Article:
We should use the time, that is saved by the wonderful technique, to use it for composing the picture.

By rambarra (Sep 10, 2011)

those pics actually suck in my opinion and for sure are not keepers

By JakeB (Sep 10, 2011)

They're just EXAMPLES of the approach.

Imagine it's the Taj Mahal, only with none of the distracting elements most noobs don't seem to notice before pressing the shutter.

1 upvote
By ipribadi (Sep 10, 2011)

Another thing I've learned shooting using the LCD screen is to turn off all those overlay display icons.
I realized tho I knew the framed shot was the entire LCD screen view, my shots ended up being not tight enough and occasionally slightly not centered.
Those overlayed icons were impairing my composition judgement!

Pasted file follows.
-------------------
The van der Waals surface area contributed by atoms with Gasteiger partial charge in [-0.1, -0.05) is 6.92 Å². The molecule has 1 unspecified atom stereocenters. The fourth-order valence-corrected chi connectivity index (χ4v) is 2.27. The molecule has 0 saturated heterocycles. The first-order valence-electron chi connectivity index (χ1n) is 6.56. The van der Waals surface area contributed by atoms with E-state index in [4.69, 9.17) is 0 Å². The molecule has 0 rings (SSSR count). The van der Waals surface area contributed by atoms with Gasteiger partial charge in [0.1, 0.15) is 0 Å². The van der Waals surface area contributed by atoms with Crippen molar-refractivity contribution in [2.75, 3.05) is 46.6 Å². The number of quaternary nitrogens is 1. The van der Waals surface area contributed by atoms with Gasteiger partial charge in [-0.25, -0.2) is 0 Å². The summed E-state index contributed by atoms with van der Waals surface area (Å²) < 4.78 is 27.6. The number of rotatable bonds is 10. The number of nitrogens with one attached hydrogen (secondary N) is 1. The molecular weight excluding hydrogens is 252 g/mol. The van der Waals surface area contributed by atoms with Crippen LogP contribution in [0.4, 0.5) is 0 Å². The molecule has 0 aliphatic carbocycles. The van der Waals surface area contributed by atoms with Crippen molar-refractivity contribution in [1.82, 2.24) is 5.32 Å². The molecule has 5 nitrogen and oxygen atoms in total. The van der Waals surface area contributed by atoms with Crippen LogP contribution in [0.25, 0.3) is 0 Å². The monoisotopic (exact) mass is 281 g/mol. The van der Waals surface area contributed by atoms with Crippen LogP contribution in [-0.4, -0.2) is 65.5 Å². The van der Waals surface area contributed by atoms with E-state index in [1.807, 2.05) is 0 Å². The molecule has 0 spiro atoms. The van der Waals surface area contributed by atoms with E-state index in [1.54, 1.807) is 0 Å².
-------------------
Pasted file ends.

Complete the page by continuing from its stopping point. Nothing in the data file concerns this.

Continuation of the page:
Of course PP crop fixes this, but I'd rather make every pixel count.

By wuzzittoya (Sep 10, 2011)

I actually realized that since getting a DSLR my picture quality (I guess I should say #of good images per "trip) has gone DOWN. When I shot SLR every image counted because film was expensive, processing was expensive... with digital you kind of have to worry about shutter clicks - only 150,000 in my current camera, and maybe storage space, but even storage space is getting really inexpensive.

Part of it is just the convenience, at least it felt that way until I started shooting bigger events, capturing "EVERY possible moment" and coming away with 500+ images to go through, and finding ones where it was ME that was the problem - I was rushing.

Though you can't use this approach when you're dealing with wildlife, children, early/late light, there are a lot of times when it CAN be used, and maybe it could be that slowing down, even in the times when I don't think there's time, can still have benefit. :)

1 upvote
By CarlPH (Sep 10, 2011)